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Viewpoint, Quality not Price

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Last month, I offered up 50 tips to improve your business in 2008. Tip 31 was “Ask suppliers for better pricing. The worse they can say is no.” I received an email from a reader about it:

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I’m the third generation in a parts jobber/warehouse. We specialize in fleets, especially cab fleets that experience rough, hard service. We have three generations of trying parts on our own cars. If we didn’t trust the part on our own cars, we would try not to carry it. Yes, everyone wants a lower price filter or brake shoe or pad, but we hate to carry the lines and tell them that you pay cheap, you get cheap. If we lose a sale to a competitor on an item, we would follow up so that when the customer wanted to return to sanity, we’d be there. We even give samples (brakes, shocks etc.) to show the customer whether we were right. Usually, it works.

Louis Weinberg
Addie Auto Supply
New York, New York

With tip 31 I was taking the approach that you should ask your parts supplier for the best pricing when it comes to overall mark-up and pricing matrix in exchange for customer loyalty. I was not advocating the use of the cheapest possible parts. Louis’ email got me thinking.

In our September 1931 issue, BRAKE & FRONT END made nine pledges to the reader — here are the two that grabbed my attention:

  1. To campaign against the Quacks and Gyps who through cut-prices, unscrupulous work and the use of inferior materials that are undermining public confidence in dependable work of honest brake specialist.

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  • To fight unfair mail-order house competition in brake service.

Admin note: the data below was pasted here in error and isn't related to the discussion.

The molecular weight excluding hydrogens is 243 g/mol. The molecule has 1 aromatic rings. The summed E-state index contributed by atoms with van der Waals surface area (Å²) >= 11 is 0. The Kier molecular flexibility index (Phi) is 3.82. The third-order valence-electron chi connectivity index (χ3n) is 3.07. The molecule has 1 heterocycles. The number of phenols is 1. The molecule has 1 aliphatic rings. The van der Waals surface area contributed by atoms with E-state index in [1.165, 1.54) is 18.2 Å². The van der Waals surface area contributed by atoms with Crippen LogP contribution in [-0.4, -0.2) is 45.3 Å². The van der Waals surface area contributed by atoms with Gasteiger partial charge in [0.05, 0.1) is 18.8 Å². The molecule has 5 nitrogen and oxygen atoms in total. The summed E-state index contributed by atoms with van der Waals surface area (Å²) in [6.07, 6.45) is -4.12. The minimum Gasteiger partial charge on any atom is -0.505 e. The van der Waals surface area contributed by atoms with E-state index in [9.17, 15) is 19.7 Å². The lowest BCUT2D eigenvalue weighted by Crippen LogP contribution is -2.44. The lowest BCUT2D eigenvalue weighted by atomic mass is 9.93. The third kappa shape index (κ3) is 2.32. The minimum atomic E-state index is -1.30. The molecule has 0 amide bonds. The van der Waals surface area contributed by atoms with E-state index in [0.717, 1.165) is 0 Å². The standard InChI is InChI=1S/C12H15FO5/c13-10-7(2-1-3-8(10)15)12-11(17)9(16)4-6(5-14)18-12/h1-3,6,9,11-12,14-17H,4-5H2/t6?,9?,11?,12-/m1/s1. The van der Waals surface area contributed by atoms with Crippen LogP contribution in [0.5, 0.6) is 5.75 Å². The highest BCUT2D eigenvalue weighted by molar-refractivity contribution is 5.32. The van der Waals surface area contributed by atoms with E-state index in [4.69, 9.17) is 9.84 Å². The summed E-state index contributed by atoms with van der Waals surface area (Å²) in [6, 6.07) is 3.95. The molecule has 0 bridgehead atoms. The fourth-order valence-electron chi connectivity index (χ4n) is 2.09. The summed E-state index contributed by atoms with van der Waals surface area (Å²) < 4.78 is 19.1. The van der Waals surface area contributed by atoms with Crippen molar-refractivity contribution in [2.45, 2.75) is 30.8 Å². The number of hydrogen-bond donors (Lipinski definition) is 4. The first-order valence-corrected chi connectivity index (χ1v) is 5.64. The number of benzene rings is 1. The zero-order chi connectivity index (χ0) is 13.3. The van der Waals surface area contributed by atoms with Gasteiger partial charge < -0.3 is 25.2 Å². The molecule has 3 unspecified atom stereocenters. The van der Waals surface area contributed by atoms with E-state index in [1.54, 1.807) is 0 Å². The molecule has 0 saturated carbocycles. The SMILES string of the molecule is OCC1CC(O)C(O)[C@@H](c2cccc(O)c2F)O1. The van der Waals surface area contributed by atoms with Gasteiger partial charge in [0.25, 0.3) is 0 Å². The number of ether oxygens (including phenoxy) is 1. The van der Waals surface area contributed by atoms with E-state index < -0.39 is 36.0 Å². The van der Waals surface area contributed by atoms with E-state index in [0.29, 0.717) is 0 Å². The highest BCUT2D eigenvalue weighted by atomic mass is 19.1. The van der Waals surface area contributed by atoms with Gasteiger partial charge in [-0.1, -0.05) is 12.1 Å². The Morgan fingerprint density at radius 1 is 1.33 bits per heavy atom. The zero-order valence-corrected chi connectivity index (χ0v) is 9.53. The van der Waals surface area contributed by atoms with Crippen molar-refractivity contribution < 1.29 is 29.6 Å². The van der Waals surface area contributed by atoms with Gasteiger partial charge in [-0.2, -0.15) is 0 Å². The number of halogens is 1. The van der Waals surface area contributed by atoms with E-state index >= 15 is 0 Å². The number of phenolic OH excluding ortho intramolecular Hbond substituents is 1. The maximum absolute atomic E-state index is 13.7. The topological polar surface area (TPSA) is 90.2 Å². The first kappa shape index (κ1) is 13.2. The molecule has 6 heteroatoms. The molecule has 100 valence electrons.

Nothing much has changed except “mail-order house” can be replaced with “white box,” economy or whatever name you have for these parts.

    At the heart of this discussion is the quality of the parts and eventually the effectiveness of the repairs. Do not confuse the issue with country of origin or who sells the parts — it is about quality. In 15 years, we have seen the rise of these lines of parts and equipment. These parts and tools are typically unbranded or have weak brands behind them. They are always priced drastically lower than mainstream or heritage brands.

    Just as in 1931 (the depths of the Great Depression), we are at a crossroads in terms of the state of the economy and the image of the repair shop. We can either surrender to cutthroat pricing and lower quality repairs, or we can repair cars the right way with high-quality parts and tools just as they did in the 1930s. If we always choose price over quality, we will turn the aftermarket into a commodity.

    Ask any consumer how they want their car repaired. The first response is they want the vehicle repaired for the least amount of money. Ask them about what they need and it is a different story. What they need is a repair that makes the vehicle safe and reliable. With needs prioritized over wants, price becomes a secondary issue. Consumers may be temporarily blinded by price, but the benefits of a quality repair last longer.

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    Even though a customer can’t rattle of brand names of filters, brake pads or tires, they are able to spot a lower quality part or brand when it is presented to them. How? They are consumers. Any shopper that walks down the cereal aisle in a grocery store can differentiate between economy and premium brands before they see the price. They may not know the flake to raisin ratio, but they know which is a premium product by the label and brand. The same is true for automotive service and parts.

    Taking the time to explain what brand of brake pad, strut or exhaust component, either verbally or written, can have real benefits. They might not be familiar with the brand or they might even do research on the Internet. By knowing the brand, it enhances the value of the repair because they will feel they are getting more than just a part.

    If these parts and tools are so bad, why are they available? It is difficult question to answer. People point to the economy and lack of government standards. But, one warped motive is sellers are afraid they will lose your business if they don’t have the lowest price. You can call it the “Wal-Mart Syndrome.” This line of thinking is not doing the aftermarket any good and threatens to turn us into a commodity. This is why I applaud Louis and Addie Auto Supply. They have realized that quality products and customer service is the key to growing the aftermarket.

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